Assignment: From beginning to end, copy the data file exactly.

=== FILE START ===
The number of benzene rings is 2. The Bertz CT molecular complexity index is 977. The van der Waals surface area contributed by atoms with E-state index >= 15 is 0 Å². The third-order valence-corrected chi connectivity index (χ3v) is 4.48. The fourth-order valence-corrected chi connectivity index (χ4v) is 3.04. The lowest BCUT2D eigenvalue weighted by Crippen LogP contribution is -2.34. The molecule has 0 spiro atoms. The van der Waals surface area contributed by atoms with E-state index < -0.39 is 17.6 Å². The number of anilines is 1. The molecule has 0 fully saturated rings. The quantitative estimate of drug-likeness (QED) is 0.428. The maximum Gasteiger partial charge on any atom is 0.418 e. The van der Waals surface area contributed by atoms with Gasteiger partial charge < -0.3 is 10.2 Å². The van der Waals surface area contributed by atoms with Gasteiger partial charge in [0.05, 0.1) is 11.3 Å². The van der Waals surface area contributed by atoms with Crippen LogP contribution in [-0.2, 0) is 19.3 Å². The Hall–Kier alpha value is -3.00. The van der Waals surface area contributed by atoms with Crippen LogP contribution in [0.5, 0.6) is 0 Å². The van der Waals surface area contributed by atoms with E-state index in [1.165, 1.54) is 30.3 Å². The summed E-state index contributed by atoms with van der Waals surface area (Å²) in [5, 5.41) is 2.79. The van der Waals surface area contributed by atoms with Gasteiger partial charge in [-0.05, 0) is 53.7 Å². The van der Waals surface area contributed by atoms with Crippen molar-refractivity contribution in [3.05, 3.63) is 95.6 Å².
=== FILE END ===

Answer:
The number of benzene rings is 2. The Bertz CT molecular complexity index is 977. The van der Waals surface area contributed by atoms with E-state index >= 15 is 0 Å². The third-order valence-corrected chi connectivity index (χ3v) is 4.48. The fourth-order valence-corrected chi connectivity index (χ4v) is 3.04. The lowest BCUT2D eigenvalue weighted by Crippen LogP contribution is -2.34. The molecule has 0 spiro atoms. The van der Waals surface area contributed by atoms with E-state index < -0.39 is 17.6 Å². The number of anilines is 1. The molecule has 0 fully saturated rings. The quantitative estimate of drug-likeness (QED) is 0.428. The maximum Gasteiger partial charge on any atom is 0.418 e. The van der Waals surface area contributed by atoms with Gasteiger partial charge < -0.3 is 10.2 Å². The van der Waals surface area contributed by atoms with Gasteiger partial charge in [0.05, 0.1) is 11.3 Å². The van der Waals surface area contributed by atoms with Crippen LogP contribution in [-0.2, 0) is 19.3 Å². The Hall–Kier alpha value is -3.00. The van der Waals surface area contributed by atoms with Crippen LogP contribution in [0.5, 0.6) is 0 Å². The van der Waals surface area contributed by atoms with E-state index in [1.165, 1.54) is 30.3 Å². The summed E-state index contributed by atoms with van der Waals surface area (Å²) in [5, 5.41) is 2.79. The van der Waals surface area contributed by atoms with Gasteiger partial charge in [-0.05, 0) is 53.7 Å². The van der Waals surface area contributed by atoms with Crippen molar-refractivity contribution in [3.05, 3.63) is 95.6 Å².